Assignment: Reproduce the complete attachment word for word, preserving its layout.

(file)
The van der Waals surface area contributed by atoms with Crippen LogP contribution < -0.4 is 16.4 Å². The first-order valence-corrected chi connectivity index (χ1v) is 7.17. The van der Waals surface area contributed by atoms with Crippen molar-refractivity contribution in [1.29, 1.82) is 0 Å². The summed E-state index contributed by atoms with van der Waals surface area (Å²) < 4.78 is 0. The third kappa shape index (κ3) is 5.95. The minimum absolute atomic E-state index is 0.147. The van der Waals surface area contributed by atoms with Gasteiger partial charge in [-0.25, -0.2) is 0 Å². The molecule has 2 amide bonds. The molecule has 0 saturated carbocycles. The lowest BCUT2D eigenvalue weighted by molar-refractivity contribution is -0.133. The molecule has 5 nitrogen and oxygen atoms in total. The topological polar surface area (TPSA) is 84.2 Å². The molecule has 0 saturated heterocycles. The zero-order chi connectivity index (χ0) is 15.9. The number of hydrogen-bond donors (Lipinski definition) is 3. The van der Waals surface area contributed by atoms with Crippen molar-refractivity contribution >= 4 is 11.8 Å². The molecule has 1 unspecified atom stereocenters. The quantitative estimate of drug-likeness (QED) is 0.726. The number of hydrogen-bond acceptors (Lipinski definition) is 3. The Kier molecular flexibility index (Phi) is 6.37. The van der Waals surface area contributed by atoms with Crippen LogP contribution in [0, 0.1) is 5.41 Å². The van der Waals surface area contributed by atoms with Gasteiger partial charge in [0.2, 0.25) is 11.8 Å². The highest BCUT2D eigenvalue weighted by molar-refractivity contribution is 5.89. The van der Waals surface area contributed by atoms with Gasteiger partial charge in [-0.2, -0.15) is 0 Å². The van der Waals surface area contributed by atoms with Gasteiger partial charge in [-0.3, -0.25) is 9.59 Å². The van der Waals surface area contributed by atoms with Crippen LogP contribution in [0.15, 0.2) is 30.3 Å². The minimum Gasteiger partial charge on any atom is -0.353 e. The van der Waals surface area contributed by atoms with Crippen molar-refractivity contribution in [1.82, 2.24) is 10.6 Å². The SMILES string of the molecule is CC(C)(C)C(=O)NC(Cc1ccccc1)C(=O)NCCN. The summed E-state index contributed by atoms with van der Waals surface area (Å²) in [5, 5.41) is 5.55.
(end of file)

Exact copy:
The van der Waals surface area contributed by atoms with Crippen LogP contribution < -0.4 is 16.4 Å². The first-order valence-corrected chi connectivity index (χ1v) is 7.17. The van der Waals surface area contributed by atoms with Crippen molar-refractivity contribution in [1.29, 1.82) is 0 Å². The summed E-state index contributed by atoms with van der Waals surface area (Å²) < 4.78 is 0. The third kappa shape index (κ3) is 5.95. The minimum absolute atomic E-state index is 0.147. The van der Waals surface area contributed by atoms with Gasteiger partial charge in [-0.25, -0.2) is 0 Å². The molecule has 2 amide bonds. The molecule has 0 saturated carbocycles. The lowest BCUT2D eigenvalue weighted by molar-refractivity contribution is -0.133. The molecule has 5 nitrogen and oxygen atoms in total. The topological polar surface area (TPSA) is 84.2 Å². The molecule has 0 saturated heterocycles. The zero-order chi connectivity index (χ0) is 15.9. The number of hydrogen-bond donors (Lipinski definition) is 3. The van der Waals surface area contributed by atoms with Crippen molar-refractivity contribution >= 4 is 11.8 Å². The molecule has 1 unspecified atom stereocenters. The quantitative estimate of drug-likeness (QED) is 0.726. The number of hydrogen-bond acceptors (Lipinski definition) is 3. The Kier molecular flexibility index (Phi) is 6.37. The van der Waals surface area contributed by atoms with Crippen LogP contribution in [0, 0.1) is 5.41 Å². The van der Waals surface area contributed by atoms with Gasteiger partial charge in [0.2, 0.25) is 11.8 Å². The highest BCUT2D eigenvalue weighted by molar-refractivity contribution is 5.89. The van der Waals surface area contributed by atoms with Gasteiger partial charge in [-0.2, -0.15) is 0 Å². The van der Waals surface area contributed by atoms with Gasteiger partial charge in [-0.3, -0.25) is 9.59 Å². The van der Waals surface area contributed by atoms with Crippen LogP contribution in [0.15, 0.2) is 30.3 Å². The minimum Gasteiger partial charge on any atom is -0.353 e. The van der Waals surface area contributed by atoms with Crippen molar-refractivity contribution in [1.82, 2.24) is 10.6 Å². The SMILES string of the molecule is CC(C)(C)C(=O)NC(Cc1ccccc1)C(=O)NCCN. The summed E-state index contributed by atoms with van der Waals surface area (Å²) in [5, 5.41) is 5.55.